Teaching reading when one size does not fit all
I love the experience of reading a novel together as a class. We laugh together, we feel sad together, and together, we develop a shared love for brave characters who face significant challenges with humor and grace. It’s also a useful touch point as we develop our understanding of literature. When a student draws a connection between a poem and Charlotte’s selfless acts to save Wilbur, we all know what she means.
What to do when one size does not fit all
A drawback to an entire class reading one novel is that it won’t match the reading level for each student.
I tackle this challenge in two ways.
Read the novel aloud
We “share read” about half to two-thirds of the novel. Students read along in their individual copies while the text is read aloud by a fluent reader. Also, I get the audio book version from the library because I think a professional actor is much more interesting to listen to than me, but teachers can also read the text aloud as students read silently in their own novels. Playing a CD also allows me to circulate the room easily without pausing the flow of reading.
Before we read the novel, I have read it myself and marked the sections that are most critical to the plot, theme, or character development. I make sure to read these parts together so all students have the best chance of comprehending them. During and after reading, we discuss and respond in writing to text-based questions. Because we have read the text aloud, all students can participate in the discussion and feel success in drafting their written responses. My class has had some wonderfully insightful conversations about the text in which students of all reading levels feel confident participating.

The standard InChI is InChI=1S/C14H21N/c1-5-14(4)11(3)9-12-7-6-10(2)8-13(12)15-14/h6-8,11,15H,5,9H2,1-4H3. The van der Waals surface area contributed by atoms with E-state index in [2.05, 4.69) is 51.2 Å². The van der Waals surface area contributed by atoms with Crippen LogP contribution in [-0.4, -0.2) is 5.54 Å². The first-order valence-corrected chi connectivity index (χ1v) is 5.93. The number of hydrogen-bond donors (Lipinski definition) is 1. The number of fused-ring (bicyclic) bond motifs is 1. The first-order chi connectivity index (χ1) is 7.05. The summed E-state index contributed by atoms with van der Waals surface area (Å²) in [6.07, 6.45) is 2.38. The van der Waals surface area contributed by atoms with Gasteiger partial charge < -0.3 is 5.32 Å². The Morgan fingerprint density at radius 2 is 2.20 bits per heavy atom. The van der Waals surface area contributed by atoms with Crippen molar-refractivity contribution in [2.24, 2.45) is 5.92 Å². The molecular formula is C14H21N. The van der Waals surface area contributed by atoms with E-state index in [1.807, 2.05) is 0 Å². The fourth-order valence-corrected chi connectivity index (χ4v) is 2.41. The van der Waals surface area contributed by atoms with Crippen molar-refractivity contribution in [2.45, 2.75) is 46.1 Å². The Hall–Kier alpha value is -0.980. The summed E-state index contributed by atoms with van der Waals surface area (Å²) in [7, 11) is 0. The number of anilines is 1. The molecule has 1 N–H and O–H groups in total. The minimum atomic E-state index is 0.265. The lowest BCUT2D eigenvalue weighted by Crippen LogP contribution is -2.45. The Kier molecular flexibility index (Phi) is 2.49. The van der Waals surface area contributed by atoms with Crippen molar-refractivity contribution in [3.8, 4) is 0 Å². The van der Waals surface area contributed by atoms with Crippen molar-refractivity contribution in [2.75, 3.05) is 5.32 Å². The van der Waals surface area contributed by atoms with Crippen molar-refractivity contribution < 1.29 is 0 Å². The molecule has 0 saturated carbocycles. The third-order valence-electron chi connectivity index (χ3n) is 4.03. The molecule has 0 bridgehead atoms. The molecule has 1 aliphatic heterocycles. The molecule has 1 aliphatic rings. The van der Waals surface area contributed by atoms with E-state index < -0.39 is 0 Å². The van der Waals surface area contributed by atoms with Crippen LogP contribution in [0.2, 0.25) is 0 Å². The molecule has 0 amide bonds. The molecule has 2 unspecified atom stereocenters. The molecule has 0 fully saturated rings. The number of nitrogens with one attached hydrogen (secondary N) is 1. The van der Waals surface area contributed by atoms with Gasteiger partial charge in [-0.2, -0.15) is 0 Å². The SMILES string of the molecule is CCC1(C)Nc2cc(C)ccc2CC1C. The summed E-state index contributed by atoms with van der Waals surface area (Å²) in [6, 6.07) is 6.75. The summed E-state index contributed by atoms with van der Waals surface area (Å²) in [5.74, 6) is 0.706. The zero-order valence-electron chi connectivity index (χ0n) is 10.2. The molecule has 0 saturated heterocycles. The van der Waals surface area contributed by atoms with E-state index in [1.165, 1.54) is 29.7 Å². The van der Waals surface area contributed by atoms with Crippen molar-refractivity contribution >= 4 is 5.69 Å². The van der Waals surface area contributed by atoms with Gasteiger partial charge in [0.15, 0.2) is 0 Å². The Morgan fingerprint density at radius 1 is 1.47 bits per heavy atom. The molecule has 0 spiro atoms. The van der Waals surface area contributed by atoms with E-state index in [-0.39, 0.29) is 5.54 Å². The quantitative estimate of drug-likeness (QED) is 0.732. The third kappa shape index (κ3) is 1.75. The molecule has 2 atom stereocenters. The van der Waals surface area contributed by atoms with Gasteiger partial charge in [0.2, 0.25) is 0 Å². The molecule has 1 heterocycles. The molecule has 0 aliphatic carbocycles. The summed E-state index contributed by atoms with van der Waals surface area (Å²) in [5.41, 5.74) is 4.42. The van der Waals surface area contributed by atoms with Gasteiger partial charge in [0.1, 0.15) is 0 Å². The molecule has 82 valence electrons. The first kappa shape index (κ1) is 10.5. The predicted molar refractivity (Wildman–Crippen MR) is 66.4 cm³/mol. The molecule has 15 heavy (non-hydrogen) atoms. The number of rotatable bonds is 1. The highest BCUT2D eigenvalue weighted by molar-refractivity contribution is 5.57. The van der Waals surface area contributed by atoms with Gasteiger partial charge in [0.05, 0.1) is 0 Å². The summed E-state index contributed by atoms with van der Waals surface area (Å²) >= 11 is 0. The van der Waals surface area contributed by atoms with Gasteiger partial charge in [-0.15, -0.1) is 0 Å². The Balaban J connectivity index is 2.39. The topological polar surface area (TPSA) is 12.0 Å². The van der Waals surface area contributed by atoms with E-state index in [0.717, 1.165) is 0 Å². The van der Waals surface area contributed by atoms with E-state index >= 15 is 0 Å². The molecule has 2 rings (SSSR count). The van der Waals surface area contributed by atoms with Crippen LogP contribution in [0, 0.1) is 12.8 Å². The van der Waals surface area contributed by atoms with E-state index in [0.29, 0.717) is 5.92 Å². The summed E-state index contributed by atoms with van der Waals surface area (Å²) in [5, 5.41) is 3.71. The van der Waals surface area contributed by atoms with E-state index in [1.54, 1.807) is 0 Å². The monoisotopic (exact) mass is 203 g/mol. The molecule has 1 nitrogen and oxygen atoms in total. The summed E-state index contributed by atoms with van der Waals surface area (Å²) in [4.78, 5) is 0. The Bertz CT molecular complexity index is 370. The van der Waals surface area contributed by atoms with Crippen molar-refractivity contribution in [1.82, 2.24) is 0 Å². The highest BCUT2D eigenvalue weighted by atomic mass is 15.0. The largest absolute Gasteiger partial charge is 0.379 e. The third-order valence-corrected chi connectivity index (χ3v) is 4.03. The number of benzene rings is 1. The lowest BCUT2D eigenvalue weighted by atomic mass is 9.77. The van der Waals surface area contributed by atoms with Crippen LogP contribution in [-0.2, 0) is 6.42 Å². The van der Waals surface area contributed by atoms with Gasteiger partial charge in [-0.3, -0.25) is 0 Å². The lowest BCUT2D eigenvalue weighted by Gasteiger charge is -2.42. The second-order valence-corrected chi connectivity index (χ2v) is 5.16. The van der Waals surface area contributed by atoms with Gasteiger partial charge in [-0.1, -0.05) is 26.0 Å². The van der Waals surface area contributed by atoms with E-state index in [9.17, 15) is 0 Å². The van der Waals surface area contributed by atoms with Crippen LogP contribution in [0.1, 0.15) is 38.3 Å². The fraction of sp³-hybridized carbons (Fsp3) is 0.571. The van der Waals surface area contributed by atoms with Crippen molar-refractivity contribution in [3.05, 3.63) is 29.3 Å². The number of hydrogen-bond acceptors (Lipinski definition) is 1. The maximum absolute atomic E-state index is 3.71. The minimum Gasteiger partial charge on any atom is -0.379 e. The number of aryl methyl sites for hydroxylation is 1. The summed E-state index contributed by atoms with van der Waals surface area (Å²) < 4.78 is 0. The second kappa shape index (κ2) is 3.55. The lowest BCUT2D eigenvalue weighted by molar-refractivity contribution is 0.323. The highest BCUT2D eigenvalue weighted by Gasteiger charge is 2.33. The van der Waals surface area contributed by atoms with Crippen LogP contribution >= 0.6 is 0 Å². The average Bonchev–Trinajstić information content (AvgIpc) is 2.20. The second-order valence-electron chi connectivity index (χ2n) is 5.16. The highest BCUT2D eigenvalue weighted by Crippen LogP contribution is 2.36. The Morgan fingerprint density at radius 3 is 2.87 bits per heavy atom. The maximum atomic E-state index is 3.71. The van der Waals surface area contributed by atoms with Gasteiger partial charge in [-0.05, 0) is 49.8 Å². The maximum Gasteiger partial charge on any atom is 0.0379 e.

Carefully select portions for independent reading
To challenge my students who are on or above grade level, I select portions of the novel to read independently. We do not independently read portions that are essential to the theme or plot as I want to give developing readers every chance at comprehending these sections. Reading independently gives advanced readers a chance to move at their own pace and puts the heavy lifting (brain-wise) on the students. I have found that sprinkling independent reading into the middle of a novel also benefits students who may be just below the reading level of the novel. Their comprehension and background knowledge developed during shared reading provides strong supports as they read independently. Students respond to text-based questions after reading independently. These responses help me understand and monitor their independent reading levels.
I have found that mixing shared and independent reading helps our class get the most out of a class novel. It’s also extremely important for students to read books at their level and to choose their own books – more posts to come on these topics!